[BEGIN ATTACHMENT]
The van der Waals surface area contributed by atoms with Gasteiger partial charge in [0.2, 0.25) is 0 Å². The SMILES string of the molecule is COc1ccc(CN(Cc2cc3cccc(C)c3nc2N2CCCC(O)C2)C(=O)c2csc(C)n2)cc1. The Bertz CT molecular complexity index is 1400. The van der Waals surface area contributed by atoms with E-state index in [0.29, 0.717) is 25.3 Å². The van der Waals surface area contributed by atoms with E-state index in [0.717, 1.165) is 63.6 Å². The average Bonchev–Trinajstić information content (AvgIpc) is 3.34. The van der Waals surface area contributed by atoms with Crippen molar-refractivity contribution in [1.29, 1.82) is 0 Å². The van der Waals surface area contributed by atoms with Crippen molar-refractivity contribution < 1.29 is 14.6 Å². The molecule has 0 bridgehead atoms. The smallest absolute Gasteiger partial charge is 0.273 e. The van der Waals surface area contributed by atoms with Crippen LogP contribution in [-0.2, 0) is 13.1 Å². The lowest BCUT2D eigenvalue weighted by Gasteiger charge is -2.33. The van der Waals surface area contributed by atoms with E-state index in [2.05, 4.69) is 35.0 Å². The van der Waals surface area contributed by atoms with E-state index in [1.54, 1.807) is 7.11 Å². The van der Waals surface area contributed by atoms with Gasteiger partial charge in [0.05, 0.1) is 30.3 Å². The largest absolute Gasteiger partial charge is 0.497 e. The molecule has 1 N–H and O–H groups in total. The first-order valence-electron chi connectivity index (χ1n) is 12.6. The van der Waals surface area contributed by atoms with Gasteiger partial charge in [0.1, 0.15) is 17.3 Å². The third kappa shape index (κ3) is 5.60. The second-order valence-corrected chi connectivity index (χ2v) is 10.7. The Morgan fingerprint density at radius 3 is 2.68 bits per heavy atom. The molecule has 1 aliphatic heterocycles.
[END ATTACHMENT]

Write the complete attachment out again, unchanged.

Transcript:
The van der Waals surface area contributed by atoms with Gasteiger partial charge in [0.2, 0.25) is 0 Å². The SMILES string of the molecule is COc1ccc(CN(Cc2cc3cccc(C)c3nc2N2CCCC(O)C2)C(=O)c2csc(C)n2)cc1. The Bertz CT molecular complexity index is 1400. The van der Waals surface area contributed by atoms with E-state index in [0.29, 0.717) is 25.3 Å². The van der Waals surface area contributed by atoms with E-state index in [0.717, 1.165) is 63.6 Å². The average Bonchev–Trinajstić information content (AvgIpc) is 3.34. The van der Waals surface area contributed by atoms with Crippen molar-refractivity contribution in [1.29, 1.82) is 0 Å². The van der Waals surface area contributed by atoms with Crippen molar-refractivity contribution < 1.29 is 14.6 Å². The molecule has 0 bridgehead atoms. The smallest absolute Gasteiger partial charge is 0.273 e. The van der Waals surface area contributed by atoms with Crippen LogP contribution in [-0.2, 0) is 13.1 Å². The lowest BCUT2D eigenvalue weighted by Gasteiger charge is -2.33. The van der Waals surface area contributed by atoms with E-state index in [2.05, 4.69) is 35.0 Å². The van der Waals surface area contributed by atoms with E-state index in [1.54, 1.807) is 7.11 Å². The van der Waals surface area contributed by atoms with Gasteiger partial charge in [0.05, 0.1) is 30.3 Å². The largest absolute Gasteiger partial charge is 0.497 e. The molecule has 1 N–H and O–H groups in total. The first-order valence-electron chi connectivity index (χ1n) is 12.6. The van der Waals surface area contributed by atoms with Gasteiger partial charge in [0.1, 0.15) is 17.3 Å². The third kappa shape index (κ3) is 5.60. The second-order valence-corrected chi connectivity index (χ2v) is 10.7. The Morgan fingerprint density at radius 3 is 2.68 bits per heavy atom. The molecule has 1 aliphatic heterocycles.